To call someone a “parasite” is an insult. But the word has rather a different meaning in biology.
Etymologically speaking, the earliest known record of the word parasite in the English language was in 1539, when it was defined as “a hanger-on, a toady, a person who lives on others”. The word itself was derived from the Greek parasitos, meaning “a person who eats at the table of another”.
The social use appears to precede the scientific use, which was first recorded in 1646 as “an animal or plant that lives on others”.
Parasite might trigger distant memories of school lessons about fleas and tapeworms. But is this view accurate? As with most things in life, the answer is not as straightforward as it first appears.
Parasites are a group of often unrelated organisms that share a way of life. Parasitism is only one example in the spectrum of ways organisms relate to each other.
Today, ecologists use “symbiosis” to refer to any relationship between two organisms. Anton de Bary, the pioneering mycologist (a fungi specialist), defined symbiosis when he wrote in his 1879 monograph Die Erscheinung der Symbiose that “any two organisms living in close association, commonly one living in or on the body of the other, are symbiotic, as contrasted with free living”.
Symbiosis can be subdivided into four broad categories, with clear examples in each, but the boundaries between them are sometimes blurred.
Parasitism is a relationship in which one partner (the parasite) benefits at the expense of the other (the host). Parasites hurt their hosts in many ways, ranging from general or specialised pathology and impairment of sexual characteristics, to the modification of host behaviour. Parasites increase their own fitness by exploiting hosts for food, habitat and/or dispersal.
Less obvious but familiar examples include the cuckoo, which is a brood parasite, laying its eggs in the nests of other bird species. This relieves the parasitic parent from the investment of rearing young or building nests, enabling them to spend more time foraging and producing more offspring.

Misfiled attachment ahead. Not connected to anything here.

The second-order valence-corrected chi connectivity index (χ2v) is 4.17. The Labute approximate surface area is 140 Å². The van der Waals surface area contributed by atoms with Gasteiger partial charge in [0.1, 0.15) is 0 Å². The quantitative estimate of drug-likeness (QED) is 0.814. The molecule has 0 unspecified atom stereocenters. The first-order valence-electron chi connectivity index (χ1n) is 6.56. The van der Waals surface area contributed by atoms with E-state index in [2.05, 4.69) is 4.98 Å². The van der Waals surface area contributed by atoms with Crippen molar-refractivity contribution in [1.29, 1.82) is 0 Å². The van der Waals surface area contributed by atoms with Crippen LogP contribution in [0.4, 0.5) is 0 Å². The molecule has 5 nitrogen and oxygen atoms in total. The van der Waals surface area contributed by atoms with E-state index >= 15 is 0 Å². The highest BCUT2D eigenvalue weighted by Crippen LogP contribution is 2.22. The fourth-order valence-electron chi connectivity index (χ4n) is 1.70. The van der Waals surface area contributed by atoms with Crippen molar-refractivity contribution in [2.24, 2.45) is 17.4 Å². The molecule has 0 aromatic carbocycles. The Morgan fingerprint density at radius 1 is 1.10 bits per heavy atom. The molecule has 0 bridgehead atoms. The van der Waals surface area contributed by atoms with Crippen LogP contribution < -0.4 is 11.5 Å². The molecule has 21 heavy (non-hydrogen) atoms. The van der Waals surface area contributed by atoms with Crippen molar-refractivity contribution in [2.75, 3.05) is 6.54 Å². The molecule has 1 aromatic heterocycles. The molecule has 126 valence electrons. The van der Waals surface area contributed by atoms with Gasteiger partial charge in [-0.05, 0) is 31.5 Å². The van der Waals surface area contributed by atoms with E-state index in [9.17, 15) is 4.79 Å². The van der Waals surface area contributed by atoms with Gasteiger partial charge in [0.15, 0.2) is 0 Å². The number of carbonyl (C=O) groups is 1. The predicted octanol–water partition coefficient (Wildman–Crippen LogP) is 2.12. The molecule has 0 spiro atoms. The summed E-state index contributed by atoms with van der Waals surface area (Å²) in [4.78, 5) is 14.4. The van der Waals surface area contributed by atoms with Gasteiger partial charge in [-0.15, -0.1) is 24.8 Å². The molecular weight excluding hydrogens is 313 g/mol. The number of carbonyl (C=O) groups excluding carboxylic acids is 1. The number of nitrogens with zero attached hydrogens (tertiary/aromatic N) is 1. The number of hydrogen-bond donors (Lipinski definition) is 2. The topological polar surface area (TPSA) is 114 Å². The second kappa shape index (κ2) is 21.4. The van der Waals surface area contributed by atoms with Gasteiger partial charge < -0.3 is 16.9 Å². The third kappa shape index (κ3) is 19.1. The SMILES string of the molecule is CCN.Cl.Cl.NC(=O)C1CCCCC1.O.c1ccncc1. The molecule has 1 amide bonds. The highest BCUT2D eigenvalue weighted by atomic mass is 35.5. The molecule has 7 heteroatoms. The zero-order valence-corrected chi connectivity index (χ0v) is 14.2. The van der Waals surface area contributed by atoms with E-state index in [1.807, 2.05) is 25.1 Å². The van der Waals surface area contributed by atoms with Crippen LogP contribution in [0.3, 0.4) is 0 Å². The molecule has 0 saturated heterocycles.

The risk of losing an egg to raiders such as small mammals is reduced by distributing the eggs among different nests – literally not putting all their eggs in one basket.
Another interesting example, a parasite for life and not just at Christmas, is mistletoe. This plant grows on a wide range of host trees and commonly stunts their growth, but can kill them with heavy infestation.
Mistletoe is not completely dependent on its host and has its own leaves that do some photosynthesis. It uses the host mainly for water and mineral nutrients.
A lion eating a wildebeest or zebra is certainly benefiting from the other organism’s loss, but lions are predators, not parasites. Well-adapted parasites have typically evolved not to kill their hosts.
What about mosquitoes, which drink human blood? Parasites usually live in a very intimate relationship with their host, depending on it for more than nutritional requirements. The host is a source of food and at the same time provides a more-or-less permanent habitat. So, a mosquito is more properly a tiny predator.
But mosquitoes also transmit disease-causing micro-organisms such as the malaria protozoan or dengue virus. These are true parasites.
Mutualism is a relationship in which both partners benefit from the interaction.
The classic example of mutualism is lichen, a long-term association between a fungus and a green alga (or blue-green cyanobacterium). It is this that the German mycologist Heinrich Anton de Bary described as “the living together of unlike organisms”.
The fungus benefits from the relationship because algae or cyanobacteria produce food by photosynthesis. The algae or cyanobacteria benefit by being protected from the environment by the filaments of the fungus, which also gather moisture and nutrients from the environment and (usually) provide an anchor to it.
A further example may be observed in a tropical aquarium. Well known to fans of the Disney film Finding Nemo, the clownfish is protected by a sea anemone, which stings the fish’s predators; in turn, the clownfish removes ectoparasites from the anemone.
Commensalism is a similar concept, but only one partner benefits, while the other is unaffected. The cattle egret is a classic example of a commensal.
This bird forages in fields among cows and horses, feeding on insects stirred up when the animals graze. The egret benefits from this relationship because the livestock inadvertently help it find a meal, while they are seemingly unaffected by its presence.
Another, more recently appreciated example is the colonisation of the human gut by so-called “good bacteria”, also known as probiotics, which multiply in the mammalian gut and apparently aid digestion. Whether this relationship is in fact commensal or mutual may depend on the species of bacteria involved.
Some biologists argue that any close relationship between two organisms is unlikely to be completely neutral for either party, and that relationships identified as commensal are more likely mutualistic or even parasitic in a subtle way that has not been identified.
Competition is an interaction between organisms in which the fitness of one, or potentially both, is lowered by the presence of the other. In some cases, both partners may be harmed by the relationship.
The behaviour of male red deer during the rutting season is an example of competition within a species, while trees of different species compete for light in a rainforest.
So, the next time you are tempted to call someone a parasite, think again. Your relationship with them may in fact be an example of competition, commensalism or perhaps even mutualism: you scratch my back and I’ll scratch yours.
Authors: Andrew Taylor-Robinson, Professor of Immunology/Haematology & Research Coordinator, Infectious Diseases, CQUniversity Australia